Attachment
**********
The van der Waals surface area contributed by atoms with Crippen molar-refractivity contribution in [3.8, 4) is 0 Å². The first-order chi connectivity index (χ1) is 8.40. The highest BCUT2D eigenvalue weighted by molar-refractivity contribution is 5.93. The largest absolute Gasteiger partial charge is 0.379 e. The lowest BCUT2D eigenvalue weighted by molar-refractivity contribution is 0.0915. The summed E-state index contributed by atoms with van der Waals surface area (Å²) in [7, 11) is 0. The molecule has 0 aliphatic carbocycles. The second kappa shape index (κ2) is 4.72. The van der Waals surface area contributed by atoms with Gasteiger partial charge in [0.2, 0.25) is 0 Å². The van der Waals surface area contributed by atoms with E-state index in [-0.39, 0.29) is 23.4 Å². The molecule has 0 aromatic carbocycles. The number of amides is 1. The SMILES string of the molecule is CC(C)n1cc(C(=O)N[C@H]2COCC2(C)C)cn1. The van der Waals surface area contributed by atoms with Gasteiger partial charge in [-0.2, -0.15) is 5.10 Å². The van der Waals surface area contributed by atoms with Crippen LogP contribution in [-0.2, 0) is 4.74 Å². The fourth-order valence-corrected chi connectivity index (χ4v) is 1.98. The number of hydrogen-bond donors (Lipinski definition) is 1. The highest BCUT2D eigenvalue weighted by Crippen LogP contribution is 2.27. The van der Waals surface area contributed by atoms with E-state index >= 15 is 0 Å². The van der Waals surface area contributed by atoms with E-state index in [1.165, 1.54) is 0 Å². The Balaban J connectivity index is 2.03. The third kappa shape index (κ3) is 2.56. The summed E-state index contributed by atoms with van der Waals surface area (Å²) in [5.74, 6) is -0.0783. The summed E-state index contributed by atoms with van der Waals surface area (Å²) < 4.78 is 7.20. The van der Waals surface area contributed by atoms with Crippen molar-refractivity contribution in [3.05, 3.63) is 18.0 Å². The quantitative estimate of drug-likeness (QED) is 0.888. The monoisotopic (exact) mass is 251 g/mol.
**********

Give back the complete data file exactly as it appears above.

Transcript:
The van der Waals surface area contributed by atoms with Crippen molar-refractivity contribution in [3.8, 4) is 0 Å². The first-order chi connectivity index (χ1) is 8.40. The highest BCUT2D eigenvalue weighted by molar-refractivity contribution is 5.93. The largest absolute Gasteiger partial charge is 0.379 e. The lowest BCUT2D eigenvalue weighted by molar-refractivity contribution is 0.0915. The summed E-state index contributed by atoms with van der Waals surface area (Å²) in [7, 11) is 0. The molecule has 0 aliphatic carbocycles. The second kappa shape index (κ2) is 4.72. The van der Waals surface area contributed by atoms with Gasteiger partial charge in [0.2, 0.25) is 0 Å². The van der Waals surface area contributed by atoms with E-state index in [-0.39, 0.29) is 23.4 Å². The molecule has 0 aromatic carbocycles. The number of amides is 1. The SMILES string of the molecule is CC(C)n1cc(C(=O)N[C@H]2COCC2(C)C)cn1. The van der Waals surface area contributed by atoms with Gasteiger partial charge in [-0.2, -0.15) is 5.10 Å². The van der Waals surface area contributed by atoms with Crippen LogP contribution in [-0.2, 0) is 4.74 Å². The fourth-order valence-corrected chi connectivity index (χ4v) is 1.98. The number of hydrogen-bond donors (Lipinski definition) is 1. The highest BCUT2D eigenvalue weighted by Crippen LogP contribution is 2.27. The van der Waals surface area contributed by atoms with E-state index >= 15 is 0 Å². The van der Waals surface area contributed by atoms with E-state index in [1.165, 1.54) is 0 Å². The Balaban J connectivity index is 2.03. The third kappa shape index (κ3) is 2.56. The summed E-state index contributed by atoms with van der Waals surface area (Å²) in [5.74, 6) is -0.0783. The summed E-state index contributed by atoms with van der Waals surface area (Å²) < 4.78 is 7.20. The van der Waals surface area contributed by atoms with Crippen molar-refractivity contribution in [3.05, 3.63) is 18.0 Å². The quantitative estimate of drug-likeness (QED) is 0.888. The monoisotopic (exact) mass is 251 g/mol.